The Laboratory of Immunoregulation at the US National Institute of Allergy and Infectious Diseases signed a collaborative R&D agreement with Ciphergen. It will use Ciphergen's ProteinChip Biomarker system to identify unique proteins present in a small percentage of HIV-infected individuals who do not develop AIDS, known as "non-progressors."
The second deal, a research and licence agreement with Aaron Diamond AIDS Research Centre (ADARC), has the same goal. However, Ciphergen will retain therapeutic and diagnostic rights to discoveries made under the collaboration with royalties paid to ADARC.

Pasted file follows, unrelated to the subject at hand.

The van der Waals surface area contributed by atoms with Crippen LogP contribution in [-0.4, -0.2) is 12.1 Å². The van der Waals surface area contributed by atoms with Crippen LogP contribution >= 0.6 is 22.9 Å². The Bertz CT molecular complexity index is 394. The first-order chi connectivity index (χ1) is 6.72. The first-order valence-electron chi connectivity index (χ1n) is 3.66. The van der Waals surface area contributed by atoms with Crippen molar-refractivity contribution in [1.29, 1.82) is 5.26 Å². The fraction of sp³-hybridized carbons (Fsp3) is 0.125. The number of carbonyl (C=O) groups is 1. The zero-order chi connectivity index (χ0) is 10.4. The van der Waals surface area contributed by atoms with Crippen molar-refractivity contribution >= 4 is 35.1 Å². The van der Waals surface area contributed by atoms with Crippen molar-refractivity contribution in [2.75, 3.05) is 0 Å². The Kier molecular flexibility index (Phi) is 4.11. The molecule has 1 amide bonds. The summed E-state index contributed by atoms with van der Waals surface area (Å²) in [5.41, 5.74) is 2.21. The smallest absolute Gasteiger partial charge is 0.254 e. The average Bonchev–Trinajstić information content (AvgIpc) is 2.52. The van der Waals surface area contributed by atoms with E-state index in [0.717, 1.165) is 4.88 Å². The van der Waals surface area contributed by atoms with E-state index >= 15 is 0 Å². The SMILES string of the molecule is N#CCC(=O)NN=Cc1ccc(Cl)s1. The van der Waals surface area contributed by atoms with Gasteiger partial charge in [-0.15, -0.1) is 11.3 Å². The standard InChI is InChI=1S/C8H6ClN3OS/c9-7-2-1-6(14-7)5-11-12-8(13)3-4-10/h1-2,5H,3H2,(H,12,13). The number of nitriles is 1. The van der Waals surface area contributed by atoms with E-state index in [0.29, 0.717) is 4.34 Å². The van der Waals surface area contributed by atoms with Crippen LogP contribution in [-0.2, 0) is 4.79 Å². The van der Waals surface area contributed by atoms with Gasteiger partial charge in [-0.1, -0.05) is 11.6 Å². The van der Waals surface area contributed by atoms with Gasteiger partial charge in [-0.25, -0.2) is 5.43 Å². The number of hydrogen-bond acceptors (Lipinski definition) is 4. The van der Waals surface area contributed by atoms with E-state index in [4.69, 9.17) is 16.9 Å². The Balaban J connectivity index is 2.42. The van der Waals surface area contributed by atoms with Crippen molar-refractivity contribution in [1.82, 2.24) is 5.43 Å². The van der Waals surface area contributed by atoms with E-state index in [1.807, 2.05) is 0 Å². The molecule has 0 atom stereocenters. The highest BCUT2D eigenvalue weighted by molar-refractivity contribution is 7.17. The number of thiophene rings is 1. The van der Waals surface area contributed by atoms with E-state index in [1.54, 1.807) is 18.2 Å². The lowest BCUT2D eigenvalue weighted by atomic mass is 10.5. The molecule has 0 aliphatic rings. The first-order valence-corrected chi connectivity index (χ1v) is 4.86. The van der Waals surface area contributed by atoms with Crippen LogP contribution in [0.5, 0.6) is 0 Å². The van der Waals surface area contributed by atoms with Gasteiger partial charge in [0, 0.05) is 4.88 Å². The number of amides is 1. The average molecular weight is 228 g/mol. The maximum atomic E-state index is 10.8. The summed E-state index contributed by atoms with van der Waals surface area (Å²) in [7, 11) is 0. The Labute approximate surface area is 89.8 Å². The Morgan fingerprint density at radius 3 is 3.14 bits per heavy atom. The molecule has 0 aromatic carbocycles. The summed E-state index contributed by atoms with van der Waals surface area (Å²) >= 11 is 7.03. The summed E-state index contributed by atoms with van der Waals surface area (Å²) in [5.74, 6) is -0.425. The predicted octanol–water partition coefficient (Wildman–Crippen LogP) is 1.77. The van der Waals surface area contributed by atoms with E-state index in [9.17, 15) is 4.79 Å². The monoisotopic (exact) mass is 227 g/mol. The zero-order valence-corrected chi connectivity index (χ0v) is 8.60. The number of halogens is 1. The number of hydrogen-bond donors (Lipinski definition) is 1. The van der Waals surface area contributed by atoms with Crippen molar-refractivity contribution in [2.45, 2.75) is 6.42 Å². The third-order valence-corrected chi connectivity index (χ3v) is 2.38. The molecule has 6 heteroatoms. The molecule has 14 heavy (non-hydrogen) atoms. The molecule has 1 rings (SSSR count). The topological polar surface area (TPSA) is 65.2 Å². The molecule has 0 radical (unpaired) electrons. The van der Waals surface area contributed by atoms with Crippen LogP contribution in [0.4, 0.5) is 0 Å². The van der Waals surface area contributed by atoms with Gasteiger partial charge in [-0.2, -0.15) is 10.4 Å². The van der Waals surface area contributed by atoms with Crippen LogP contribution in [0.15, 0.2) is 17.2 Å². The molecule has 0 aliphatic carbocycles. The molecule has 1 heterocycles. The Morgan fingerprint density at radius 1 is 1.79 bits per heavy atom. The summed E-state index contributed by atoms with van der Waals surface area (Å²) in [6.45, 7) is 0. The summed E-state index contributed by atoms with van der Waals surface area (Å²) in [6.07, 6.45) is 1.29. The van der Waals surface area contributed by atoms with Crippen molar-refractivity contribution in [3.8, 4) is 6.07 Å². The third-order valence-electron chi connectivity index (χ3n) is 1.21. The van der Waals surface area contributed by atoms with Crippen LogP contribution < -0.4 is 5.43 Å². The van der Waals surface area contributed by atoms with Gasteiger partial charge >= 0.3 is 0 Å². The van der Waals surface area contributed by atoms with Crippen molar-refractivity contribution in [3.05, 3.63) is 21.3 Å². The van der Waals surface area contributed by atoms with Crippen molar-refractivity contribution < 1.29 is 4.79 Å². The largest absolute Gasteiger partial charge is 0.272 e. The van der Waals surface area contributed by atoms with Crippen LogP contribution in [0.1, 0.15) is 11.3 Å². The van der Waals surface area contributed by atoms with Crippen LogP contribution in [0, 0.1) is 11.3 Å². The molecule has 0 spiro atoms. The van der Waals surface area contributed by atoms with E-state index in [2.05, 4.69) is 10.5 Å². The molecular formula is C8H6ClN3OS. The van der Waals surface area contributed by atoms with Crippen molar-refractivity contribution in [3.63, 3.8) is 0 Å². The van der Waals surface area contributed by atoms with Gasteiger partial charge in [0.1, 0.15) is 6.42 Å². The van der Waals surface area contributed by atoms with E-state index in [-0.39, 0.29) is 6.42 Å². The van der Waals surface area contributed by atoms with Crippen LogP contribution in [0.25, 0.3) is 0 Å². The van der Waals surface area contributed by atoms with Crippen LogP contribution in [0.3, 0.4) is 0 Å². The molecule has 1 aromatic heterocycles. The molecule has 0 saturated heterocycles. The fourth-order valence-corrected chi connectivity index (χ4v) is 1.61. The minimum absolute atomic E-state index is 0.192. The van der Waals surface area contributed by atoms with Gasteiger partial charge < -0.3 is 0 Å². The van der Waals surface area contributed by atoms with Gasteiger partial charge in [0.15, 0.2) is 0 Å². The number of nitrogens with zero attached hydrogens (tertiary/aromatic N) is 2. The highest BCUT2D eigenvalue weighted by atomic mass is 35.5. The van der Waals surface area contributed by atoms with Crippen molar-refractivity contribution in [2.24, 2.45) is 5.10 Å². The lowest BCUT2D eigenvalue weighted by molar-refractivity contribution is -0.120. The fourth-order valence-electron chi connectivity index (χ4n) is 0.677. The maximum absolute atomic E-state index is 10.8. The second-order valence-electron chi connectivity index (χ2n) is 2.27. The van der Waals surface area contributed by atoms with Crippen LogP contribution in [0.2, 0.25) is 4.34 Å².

"We are undertaking this collaborative effort in the hopes of identifying proteins that could become antiviral agents themselves or prove to be unique," said ADARC chief executive and scientific director David Ho.
Both companies partnering with Ciphergen will compare proteins from AIDS sufferers and non-progressors.
"We have a wider scope of coverage. We're able to see lots of things that nobody has been able to see and do it fast," said Ciphergen vice president of business development, Robert Maurer.
The ProteinChip System helps discover, characterise and develop assays for protein biomarkers in serious illnesses. A biomarker is a response to disease, drug treatment, toxic exposure, or other environmental factor. Drug developers, researchers and scientists can then compare diseased and normal proteins.
Maurer said the results of this collaboration should be far enough along by the second quarter of 2003 that they can be published.